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Boris Johnson accused of ‘using Queen’ in pre-election ‘stunt’

Boris Johnson, Jeremy Corbyn, Queen

Jeremy Corbyn has launched an attack on Boris Johnson accusing him of ‘using’ the Queen (Picture: PA / Getty)

Boris Johnson is ‘using the Queen’ as part of a ‘cynical’ pre-election stunt, Jeremy Corbyn has claimed.

The Labour leader has accused the Prime Minister of using the Queen’s speech at the opening of Parliament next week to deliver a Tory election manifesto.

Mr Corbyn has claimed he is ‘champing at the bit’ for a general election.

However, he will only agree to one if a no-deal Brexit is completely off the table, he has said.

The Queen’s speech is used to set out the new Parliamentary agenda and will take place on Monday.

However, an election could be just weeks away, leading to fears that the monarch will have to promise things that Mr Johnson’s Tory party has no way of delivering.

Queen Elizabeth II welcomes newly elected leader of the Conservative party Boris Johnson during an audience in Buckingham Palace, London, where she invited him to become Prime Minister and form a new government. PRESS ASSOCIATION Photo. Picture date: Wednesday July 24, 2019. See PA story POLITICS Tories. Photo credit should read: Victoria Jones/PA Wire

Boris Johnson’s parliamentary agenda will be delivered by the Queen on Monday (Picture: PA)

In a speech on Thursday, Mr Corbyn will say: ‘On Monday, we will be treated to the farce of Boris Johnson’s Conservative government, amid full pomp and ceremony, setting out an agenda to Parliament that it has no intention or means of delivering.

‘This Government isn’t going to put any legislation before Parliament.

‘It has a majority of minus 45, a 100% record of defeat in the Commons and is seeking a general election which will end the parliamentary session the Queen is about to open.

‘Holding a Queen’s Speech before an election is a cynical stunt.

‘Johnson is using the Queen to deliver a pre-election party political broadcast for the Conservative Party.’

LONDON, ENGLAND - MAY 18: Queen Elizabeth II reads the Queen's Speech from the throne during State Opening of Parliament in the House of Lords at the Palace of Westminster on May 18, 2016 in London, England. The State Opening of Parliament is the formal start of the parliamentary year. This year's Queen's Speech, setting out the government's agenda for the coming session, is expected to outline policy on prison reform, tuition fee rises and reveal the potential site of a UK spaceport. (Photo by Alastair Grant - WPA Pool/Getty Images)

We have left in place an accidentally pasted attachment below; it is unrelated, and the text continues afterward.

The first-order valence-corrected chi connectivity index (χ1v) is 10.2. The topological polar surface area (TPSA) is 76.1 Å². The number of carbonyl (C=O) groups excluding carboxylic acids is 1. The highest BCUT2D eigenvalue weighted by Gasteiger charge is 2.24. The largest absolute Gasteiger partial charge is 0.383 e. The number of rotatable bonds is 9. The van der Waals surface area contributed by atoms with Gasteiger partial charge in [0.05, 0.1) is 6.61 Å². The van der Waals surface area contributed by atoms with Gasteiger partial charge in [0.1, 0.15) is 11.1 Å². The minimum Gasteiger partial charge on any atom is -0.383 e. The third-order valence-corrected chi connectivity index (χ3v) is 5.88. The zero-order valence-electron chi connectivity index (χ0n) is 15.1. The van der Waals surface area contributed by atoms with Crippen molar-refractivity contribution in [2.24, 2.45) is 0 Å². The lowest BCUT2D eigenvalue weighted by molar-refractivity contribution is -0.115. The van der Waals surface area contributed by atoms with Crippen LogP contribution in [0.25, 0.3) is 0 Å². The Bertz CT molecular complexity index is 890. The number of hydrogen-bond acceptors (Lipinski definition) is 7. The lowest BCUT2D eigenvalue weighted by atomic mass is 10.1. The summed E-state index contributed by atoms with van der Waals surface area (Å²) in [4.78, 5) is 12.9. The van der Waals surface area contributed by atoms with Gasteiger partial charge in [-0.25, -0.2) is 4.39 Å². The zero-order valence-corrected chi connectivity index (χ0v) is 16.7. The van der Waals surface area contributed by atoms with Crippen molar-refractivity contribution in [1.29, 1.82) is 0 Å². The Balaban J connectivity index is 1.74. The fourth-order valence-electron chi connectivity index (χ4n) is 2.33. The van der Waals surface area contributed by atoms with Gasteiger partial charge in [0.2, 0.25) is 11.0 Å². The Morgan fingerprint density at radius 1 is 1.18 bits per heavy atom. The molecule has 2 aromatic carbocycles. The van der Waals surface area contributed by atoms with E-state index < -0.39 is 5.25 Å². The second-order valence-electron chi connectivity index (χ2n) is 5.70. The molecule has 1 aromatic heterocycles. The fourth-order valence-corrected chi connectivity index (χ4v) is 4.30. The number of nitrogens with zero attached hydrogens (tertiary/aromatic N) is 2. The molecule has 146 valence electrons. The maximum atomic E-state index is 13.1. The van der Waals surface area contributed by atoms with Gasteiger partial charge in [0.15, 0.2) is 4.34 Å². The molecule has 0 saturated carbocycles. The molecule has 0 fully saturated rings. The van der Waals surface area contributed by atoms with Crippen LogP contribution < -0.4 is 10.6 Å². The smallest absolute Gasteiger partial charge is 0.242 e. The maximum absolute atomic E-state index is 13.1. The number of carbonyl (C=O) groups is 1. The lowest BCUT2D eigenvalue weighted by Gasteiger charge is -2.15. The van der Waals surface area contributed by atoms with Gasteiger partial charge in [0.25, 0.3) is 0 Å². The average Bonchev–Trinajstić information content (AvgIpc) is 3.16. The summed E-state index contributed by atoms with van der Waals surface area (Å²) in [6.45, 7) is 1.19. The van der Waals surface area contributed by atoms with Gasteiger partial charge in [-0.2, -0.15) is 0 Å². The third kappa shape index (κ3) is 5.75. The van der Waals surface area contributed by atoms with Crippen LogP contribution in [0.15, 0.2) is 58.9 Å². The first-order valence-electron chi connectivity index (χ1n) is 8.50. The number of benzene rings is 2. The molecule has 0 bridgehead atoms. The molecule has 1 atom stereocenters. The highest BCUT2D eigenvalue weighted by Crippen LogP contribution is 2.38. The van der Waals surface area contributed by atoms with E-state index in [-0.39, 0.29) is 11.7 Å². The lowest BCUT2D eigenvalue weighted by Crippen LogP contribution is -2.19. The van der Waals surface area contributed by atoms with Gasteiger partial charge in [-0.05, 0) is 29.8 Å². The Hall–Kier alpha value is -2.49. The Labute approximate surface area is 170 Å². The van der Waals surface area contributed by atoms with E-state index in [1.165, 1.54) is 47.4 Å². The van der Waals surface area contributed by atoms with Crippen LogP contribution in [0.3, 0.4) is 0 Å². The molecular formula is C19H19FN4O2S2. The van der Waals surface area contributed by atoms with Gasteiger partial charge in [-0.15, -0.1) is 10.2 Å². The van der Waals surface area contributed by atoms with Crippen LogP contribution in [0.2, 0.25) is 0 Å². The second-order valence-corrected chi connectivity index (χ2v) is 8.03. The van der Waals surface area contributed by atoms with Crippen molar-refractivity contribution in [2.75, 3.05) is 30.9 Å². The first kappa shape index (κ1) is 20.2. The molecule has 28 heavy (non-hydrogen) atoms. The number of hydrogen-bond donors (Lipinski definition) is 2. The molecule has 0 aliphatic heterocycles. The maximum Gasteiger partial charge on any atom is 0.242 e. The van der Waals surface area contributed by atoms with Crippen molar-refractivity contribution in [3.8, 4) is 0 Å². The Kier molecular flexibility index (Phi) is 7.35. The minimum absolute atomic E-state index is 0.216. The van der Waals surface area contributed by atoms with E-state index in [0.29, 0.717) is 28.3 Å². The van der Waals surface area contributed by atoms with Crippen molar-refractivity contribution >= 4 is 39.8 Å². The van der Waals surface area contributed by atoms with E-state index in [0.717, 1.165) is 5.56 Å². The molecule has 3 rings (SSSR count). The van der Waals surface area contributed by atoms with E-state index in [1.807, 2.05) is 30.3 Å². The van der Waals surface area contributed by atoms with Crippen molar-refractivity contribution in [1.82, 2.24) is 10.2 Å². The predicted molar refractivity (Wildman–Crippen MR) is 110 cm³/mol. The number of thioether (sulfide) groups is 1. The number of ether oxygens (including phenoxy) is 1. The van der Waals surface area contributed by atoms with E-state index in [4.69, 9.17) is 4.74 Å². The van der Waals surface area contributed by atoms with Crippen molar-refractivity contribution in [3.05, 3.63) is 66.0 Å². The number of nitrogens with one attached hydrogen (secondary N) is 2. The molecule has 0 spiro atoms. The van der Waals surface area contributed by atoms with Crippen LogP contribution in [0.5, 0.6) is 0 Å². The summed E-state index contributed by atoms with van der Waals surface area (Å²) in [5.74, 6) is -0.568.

The Queen’s speech happens during the State Opening of Parliament, scheduled for Monday (Picture: Getty) 

Parliament is currently prorogued and will return on October 14 to continue a battle against the clock to sort out Brexit.

Mr Johnson has demanded a general election but cannot call one without the majority of the House of Commons agreeing to it.

Mr Corbyn has refused to back his plan until a no-deal Brexit is off the table saying he fears Mr Johnson would let the UK crash out of the bloc in the election period.

He will say in his speech in Northampton: ‘Prime Minister, we can’t trust you not to break the law because you’ve got form.

‘We can’t trust you not to use the period of an election campaign to drive our country off a no-deal cliff edge that will crash our economy, destroy jobs and industries, cause shortages of medicine and food and endanger peace in Northern Ireland.

‘So it’s simple: obey the law, take no-deal off the table and then let’s have the election.

‘We’re ready and champing at the bit.

‘There’s only one reason it hasn’t happened yet – we can’t trust you.’

LONDON, ENGLAND - OCTOBER 03: Jeremy Corbyn leader of the Labour Party visits Soapbox Youth Centre on October 3, 2019 in London, England. (Photo by Hollie Adams/Getty Images)

Jeremy Corbyn will be speaking in Northampton on Thursday (Picture: Getty)

Mr Corbyn will also suggest that the country could soon end up with another Queen’s speech in which she introduces an agenda for a Labour government.

He will lay out an alternative Queen’s Speech, in which he wants to ban fracking, scrap tuition fees, introduce a £10-an-hour minimum wage and introduce free personal care and prescriptions.

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